Last week was marked by two new legislative initiatives for the crypto industry in the United States. Senator Jack Reed sponsored a bipartisan bill that would tighten Know Your Customer (KYC) and Anti-Money Laundering (AML) regulations and sanctions requirements for decentralized finance (DeFi). The bill would subject DeFi operations to the same requirements as “other financial companies, including centralized crypto trading platforms, casinos, and even pawn shops.”
Two major crypto lobbying groups slammed the legislation: Coin Center and the Blockchain Association. The former released separate statements describing the legislation as a “messy,” “unworkable” and “unconstitutional” way of regulating DeFi. Kristin Smith, the CEO of the Blockchain Association, echoed Coin Center’s concerns and described the new legislation as redundant. Smith said federal law enforcement agencies already have the tools and expertise to combat this “relatively small but important issue.”
Republican House Agriculture and House Financial Services Committee members introduced the Financial Innovation and Technology for the 21st Century Act. The bill gives the Commodity Futures Trading Commission (CFTC) jurisdiction over digital commodities, clarifies the authority of the Securities and Exchange Commission (SEC), and creates a process for digital assets deemed initially securities to be sold as commodities. Representatives French Hill and Dusty Johnson, who are among the bill’s cosponsors, sent a letter to SEC Chair Gary Gensler a day before the bill’s introduction criticizing the agency’s so-called “regulation by enforcement” of the crypto industry.
Multiple spot crypto ETF applications go to Federal Register
Spot Bitcoin exchange-traded fund (ETF) applications from several firms have been published in the Federal Register, moving them one step along in the SEC process. The Federal Register received notices of proposed rule changes allowing Bitcoin ETF applications from BlackRock, Fidelity, Invesco Galaxy, VanEck and WisdomTree. Publishing the applications in the official journal of the U.S. government gives the SEC a window of opportunity to accept or reject the request, extend the time allowed or open the application for public comment.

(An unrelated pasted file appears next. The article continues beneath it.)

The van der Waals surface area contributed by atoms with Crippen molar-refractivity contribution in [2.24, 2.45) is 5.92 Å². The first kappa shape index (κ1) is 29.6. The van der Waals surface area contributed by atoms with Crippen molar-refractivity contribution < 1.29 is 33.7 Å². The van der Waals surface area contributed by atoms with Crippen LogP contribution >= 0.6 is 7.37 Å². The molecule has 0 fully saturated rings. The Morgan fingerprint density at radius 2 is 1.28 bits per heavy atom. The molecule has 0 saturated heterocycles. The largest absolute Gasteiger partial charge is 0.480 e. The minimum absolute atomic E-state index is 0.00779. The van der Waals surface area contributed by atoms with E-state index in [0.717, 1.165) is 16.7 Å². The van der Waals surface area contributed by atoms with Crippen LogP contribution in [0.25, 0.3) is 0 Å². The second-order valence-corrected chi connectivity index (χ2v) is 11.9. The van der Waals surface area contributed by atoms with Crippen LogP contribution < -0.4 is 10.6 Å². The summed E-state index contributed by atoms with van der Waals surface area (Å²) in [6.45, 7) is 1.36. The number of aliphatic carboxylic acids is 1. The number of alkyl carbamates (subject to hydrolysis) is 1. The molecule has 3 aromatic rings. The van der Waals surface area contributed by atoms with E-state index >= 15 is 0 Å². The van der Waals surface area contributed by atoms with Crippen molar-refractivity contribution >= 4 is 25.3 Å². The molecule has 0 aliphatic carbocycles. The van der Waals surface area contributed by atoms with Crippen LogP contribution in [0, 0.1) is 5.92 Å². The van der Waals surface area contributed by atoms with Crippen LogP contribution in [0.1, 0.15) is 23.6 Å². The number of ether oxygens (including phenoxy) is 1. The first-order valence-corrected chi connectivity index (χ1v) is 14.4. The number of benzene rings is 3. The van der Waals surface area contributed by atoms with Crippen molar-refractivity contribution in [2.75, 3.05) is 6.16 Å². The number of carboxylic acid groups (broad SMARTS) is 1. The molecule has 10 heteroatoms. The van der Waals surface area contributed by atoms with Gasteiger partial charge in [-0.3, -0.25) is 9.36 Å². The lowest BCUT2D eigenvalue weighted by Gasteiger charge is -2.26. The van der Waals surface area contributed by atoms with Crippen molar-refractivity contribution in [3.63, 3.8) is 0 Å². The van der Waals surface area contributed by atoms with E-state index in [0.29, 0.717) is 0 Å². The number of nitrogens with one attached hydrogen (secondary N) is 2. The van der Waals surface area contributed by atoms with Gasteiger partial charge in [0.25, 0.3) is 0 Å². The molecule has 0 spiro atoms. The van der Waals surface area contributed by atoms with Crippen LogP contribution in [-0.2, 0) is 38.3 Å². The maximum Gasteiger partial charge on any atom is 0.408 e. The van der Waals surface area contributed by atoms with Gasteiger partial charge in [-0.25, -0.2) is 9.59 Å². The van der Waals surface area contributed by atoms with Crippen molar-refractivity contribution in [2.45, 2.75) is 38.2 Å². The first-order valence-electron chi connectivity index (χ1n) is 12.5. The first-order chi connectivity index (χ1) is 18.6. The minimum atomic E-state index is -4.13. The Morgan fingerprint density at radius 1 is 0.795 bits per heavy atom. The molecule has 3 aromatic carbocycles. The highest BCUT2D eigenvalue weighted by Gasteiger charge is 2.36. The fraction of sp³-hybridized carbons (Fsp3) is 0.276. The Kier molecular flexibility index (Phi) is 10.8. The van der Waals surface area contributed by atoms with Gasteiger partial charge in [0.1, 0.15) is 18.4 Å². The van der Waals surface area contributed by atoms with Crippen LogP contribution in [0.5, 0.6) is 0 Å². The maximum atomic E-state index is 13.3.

Kuwait bans crypto and virtual asset transactions
The state of Kuwait is the latest jurisdiction to ban virtually all operations involving cryptocurrencies like Bitcoin (BTC). Kuwait’s main financial regulator, the Capital Markets Authority (CMA), issued a circular on the supervision and issuance of virtual assets in the country. In the circular, the CMA confirmed the commitment to “absolute prohibition” on major use cases and operations involving cryptocurrencies, including payments, investments and mining. The circular also bans local regulators from issuing licenses allowing firms to provide virtual asset services as a commercial business.
Marathon shareholders file lawsuit against company’s top management
U.S.-based crypto mining company Marathon Digital is heading to court after its shareholders alleged that its CEO Fred Thiel, alongside other top executives, breached fiduciary duties, unjustly enriched themselves and wasted corporate assets. According to the legal team, the company’s management has been downplaying its problems, artificially inflating Marathon’s valuation, receiving excessive compensation, making lucrative insider sales, and receiving unjustifiably elevated bonuses based on false and misleading statements.
The shareholders aim to correct the company’s governance by strengthening the board’s supervision of operations, nominating at least four candidates from shareholders to the board and eliminating the previous procedure of directors’ elections.
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